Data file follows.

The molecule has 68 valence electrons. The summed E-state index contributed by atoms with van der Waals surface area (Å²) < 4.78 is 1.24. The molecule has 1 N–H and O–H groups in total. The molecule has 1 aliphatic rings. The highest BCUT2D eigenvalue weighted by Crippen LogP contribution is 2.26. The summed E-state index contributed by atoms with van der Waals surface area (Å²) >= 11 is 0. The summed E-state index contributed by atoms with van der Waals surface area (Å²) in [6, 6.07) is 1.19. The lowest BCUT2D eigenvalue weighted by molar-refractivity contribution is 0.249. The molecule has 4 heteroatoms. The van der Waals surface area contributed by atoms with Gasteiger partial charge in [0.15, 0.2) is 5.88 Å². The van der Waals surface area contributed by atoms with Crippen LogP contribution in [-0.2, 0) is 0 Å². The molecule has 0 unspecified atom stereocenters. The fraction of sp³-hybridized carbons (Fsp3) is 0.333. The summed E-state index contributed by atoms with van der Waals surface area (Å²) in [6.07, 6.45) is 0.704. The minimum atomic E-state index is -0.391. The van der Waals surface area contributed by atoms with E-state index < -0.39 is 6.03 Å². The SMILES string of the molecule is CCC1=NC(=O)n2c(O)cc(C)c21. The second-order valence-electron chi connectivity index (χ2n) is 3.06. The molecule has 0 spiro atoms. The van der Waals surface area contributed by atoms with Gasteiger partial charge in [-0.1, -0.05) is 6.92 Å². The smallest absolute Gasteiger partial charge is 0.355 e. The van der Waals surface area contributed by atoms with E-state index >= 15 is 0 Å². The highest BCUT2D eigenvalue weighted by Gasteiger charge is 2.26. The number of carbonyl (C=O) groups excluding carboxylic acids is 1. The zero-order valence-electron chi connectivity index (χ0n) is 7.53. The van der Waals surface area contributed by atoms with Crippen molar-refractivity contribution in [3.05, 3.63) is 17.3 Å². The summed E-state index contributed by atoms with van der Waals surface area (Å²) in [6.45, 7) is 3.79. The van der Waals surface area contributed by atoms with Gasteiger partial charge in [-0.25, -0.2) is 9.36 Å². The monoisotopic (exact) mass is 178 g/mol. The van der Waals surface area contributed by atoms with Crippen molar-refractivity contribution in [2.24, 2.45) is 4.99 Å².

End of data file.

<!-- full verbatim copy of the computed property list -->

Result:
The molecule has 68 valence electrons. The summed E-state index contributed by atoms with van der Waals surface area (Å²) < 4.78 is 1.24. The molecule has 1 N–H and O–H groups in total. The molecule has 1 aliphatic rings. The highest BCUT2D eigenvalue weighted by Crippen LogP contribution is 2.26. The summed E-state index contributed by atoms with van der Waals surface area (Å²) >= 11 is 0. The summed E-state index contributed by atoms with van der Waals surface area (Å²) in [6, 6.07) is 1.19. The lowest BCUT2D eigenvalue weighted by molar-refractivity contribution is 0.249. The molecule has 4 heteroatoms. The van der Waals surface area contributed by atoms with Gasteiger partial charge in [0.15, 0.2) is 5.88 Å². The van der Waals surface area contributed by atoms with Crippen LogP contribution in [-0.2, 0) is 0 Å². The molecule has 0 unspecified atom stereocenters. The fraction of sp³-hybridized carbons (Fsp3) is 0.333. The summed E-state index contributed by atoms with van der Waals surface area (Å²) in [6.07, 6.45) is 0.704. The minimum atomic E-state index is -0.391. The van der Waals surface area contributed by atoms with E-state index < -0.39 is 6.03 Å². The SMILES string of the molecule is CCC1=NC(=O)n2c(O)cc(C)c21. The second-order valence-electron chi connectivity index (χ2n) is 3.06. The molecule has 0 spiro atoms. The van der Waals surface area contributed by atoms with Gasteiger partial charge in [-0.1, -0.05) is 6.92 Å². The smallest absolute Gasteiger partial charge is 0.355 e. The van der Waals surface area contributed by atoms with E-state index >= 15 is 0 Å². The highest BCUT2D eigenvalue weighted by Gasteiger charge is 2.26. The number of carbonyl (C=O) groups excluding carboxylic acids is 1. The zero-order valence-electron chi connectivity index (χ0n) is 7.53. The van der Waals surface area contributed by atoms with Crippen molar-refractivity contribution in [3.05, 3.63) is 17.3 Å². The summed E-state index contributed by atoms with van der Waals surface area (Å²) in [6.45, 7) is 3.79. The van der Waals surface area contributed by atoms with Gasteiger partial charge in [-0.25, -0.2) is 9.36 Å². The monoisotopic (exact) mass is 178 g/mol. The van der Waals surface area contributed by atoms with Crippen molar-refractivity contribution in [2.24, 2.45) is 4.99 Å².